We all know that some guidance will help us to do our job more effectively and efficiently and in line with the needs of the company.
Yet most of us also know how nervous we get when its time for the annual appraisal. We are afraid of what we will hear and so we enter the conference room with our shields and rebuttals already in place and formulated.
And the person doing the evaluation may have had little support in providing effective feedback and also may find these conferences scary and perhaps of little value.
With this background, should we be surprised that the results are less than what we would hope for. A recent article confirms the idea that annual appraisals offer little in terms of results.
The University of Wyoming Extension’s, Enterprising Rural Families, looks at the issue of effective feedback in their July newsletter. Juliet Daniels, the author of the article, outlines the need to give feedback often, quickly and in private. She discusses the need to focus on observable behaviors, something that can be seen and something that can be changed. She gives the example of a “bad attitude.” This comment isn’t specific and may be something that the employer and employee see quite differently.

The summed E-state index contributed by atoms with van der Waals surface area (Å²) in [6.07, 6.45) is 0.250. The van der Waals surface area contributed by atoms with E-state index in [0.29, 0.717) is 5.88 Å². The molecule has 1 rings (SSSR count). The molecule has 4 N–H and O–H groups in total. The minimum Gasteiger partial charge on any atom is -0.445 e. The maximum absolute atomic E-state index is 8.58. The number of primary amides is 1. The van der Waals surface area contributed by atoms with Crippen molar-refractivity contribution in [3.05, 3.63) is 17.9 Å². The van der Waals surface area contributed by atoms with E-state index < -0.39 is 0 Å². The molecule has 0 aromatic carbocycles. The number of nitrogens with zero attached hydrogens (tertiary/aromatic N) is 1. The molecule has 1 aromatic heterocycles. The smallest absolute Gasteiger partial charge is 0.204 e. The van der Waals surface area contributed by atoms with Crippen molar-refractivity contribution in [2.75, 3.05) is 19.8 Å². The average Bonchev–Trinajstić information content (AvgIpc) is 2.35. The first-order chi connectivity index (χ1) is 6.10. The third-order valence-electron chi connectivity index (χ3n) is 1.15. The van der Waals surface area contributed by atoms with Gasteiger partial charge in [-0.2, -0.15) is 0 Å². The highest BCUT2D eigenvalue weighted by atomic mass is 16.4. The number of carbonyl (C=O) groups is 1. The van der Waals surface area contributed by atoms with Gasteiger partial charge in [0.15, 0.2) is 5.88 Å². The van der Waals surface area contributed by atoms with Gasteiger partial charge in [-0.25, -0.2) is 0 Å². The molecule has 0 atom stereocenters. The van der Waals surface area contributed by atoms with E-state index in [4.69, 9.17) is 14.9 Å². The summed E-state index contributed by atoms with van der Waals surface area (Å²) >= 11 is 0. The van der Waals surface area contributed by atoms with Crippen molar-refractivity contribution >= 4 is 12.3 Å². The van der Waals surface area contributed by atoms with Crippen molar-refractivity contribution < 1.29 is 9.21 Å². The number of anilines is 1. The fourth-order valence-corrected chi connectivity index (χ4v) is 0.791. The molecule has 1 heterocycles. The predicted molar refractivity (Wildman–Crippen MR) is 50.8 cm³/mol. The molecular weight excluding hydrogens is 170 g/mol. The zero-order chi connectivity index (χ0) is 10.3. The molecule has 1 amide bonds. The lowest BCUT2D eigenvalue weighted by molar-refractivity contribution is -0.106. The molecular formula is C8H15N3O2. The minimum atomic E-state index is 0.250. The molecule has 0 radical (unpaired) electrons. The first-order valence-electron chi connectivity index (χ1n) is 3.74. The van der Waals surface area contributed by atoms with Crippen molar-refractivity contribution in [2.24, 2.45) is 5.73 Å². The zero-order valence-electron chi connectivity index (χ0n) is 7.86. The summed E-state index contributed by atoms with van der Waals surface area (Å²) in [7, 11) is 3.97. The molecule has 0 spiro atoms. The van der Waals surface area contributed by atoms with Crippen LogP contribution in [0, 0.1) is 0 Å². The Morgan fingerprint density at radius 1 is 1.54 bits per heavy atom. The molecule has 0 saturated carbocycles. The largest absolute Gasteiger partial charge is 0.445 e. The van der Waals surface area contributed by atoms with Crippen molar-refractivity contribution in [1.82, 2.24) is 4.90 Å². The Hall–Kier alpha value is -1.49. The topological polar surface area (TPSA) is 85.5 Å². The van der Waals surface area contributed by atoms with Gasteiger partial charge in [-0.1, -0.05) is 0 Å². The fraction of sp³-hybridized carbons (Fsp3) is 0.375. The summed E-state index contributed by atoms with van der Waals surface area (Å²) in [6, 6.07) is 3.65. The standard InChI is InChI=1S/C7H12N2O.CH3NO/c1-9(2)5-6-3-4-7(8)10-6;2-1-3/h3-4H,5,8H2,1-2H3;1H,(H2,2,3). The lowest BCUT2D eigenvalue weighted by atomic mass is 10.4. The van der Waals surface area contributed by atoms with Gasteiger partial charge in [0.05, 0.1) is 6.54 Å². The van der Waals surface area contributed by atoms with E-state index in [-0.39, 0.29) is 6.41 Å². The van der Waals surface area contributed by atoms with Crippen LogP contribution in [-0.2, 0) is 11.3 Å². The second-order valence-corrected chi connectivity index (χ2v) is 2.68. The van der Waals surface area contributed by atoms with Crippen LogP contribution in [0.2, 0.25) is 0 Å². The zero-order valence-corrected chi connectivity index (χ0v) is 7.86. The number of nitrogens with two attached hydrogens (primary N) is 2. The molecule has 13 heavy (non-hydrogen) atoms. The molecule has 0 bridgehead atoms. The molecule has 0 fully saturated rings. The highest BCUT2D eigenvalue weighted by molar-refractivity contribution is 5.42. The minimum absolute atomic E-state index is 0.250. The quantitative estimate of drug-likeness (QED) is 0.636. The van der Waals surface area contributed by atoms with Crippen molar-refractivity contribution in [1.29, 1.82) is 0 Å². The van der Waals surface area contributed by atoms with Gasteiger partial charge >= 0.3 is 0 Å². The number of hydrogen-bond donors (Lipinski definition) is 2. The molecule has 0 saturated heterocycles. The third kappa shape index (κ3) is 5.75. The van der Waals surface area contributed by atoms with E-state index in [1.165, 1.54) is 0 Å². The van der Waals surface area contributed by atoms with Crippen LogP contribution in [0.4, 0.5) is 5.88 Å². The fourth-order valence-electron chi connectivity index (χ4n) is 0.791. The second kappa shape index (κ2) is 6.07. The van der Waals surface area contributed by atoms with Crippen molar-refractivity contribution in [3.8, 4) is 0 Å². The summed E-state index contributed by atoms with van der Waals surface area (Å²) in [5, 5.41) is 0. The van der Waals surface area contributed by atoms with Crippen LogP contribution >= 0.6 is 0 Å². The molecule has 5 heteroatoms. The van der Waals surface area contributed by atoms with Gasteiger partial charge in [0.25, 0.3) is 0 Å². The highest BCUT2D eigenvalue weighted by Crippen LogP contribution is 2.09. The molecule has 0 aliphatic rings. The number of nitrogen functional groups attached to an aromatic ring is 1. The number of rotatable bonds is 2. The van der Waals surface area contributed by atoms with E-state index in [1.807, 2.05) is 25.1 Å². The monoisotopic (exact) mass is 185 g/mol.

As you think about your employee development program or you work with small-business owners who are involved in such an activity, this newsletter offers some practical advice and a great background of effective feedback.
The goal is behavior change. Effective feedback can help make that happen.
Find the full article at: http://eruralfamilies.uwagec.org/Newsreleases/2016_07_NEWSLETTER.pdf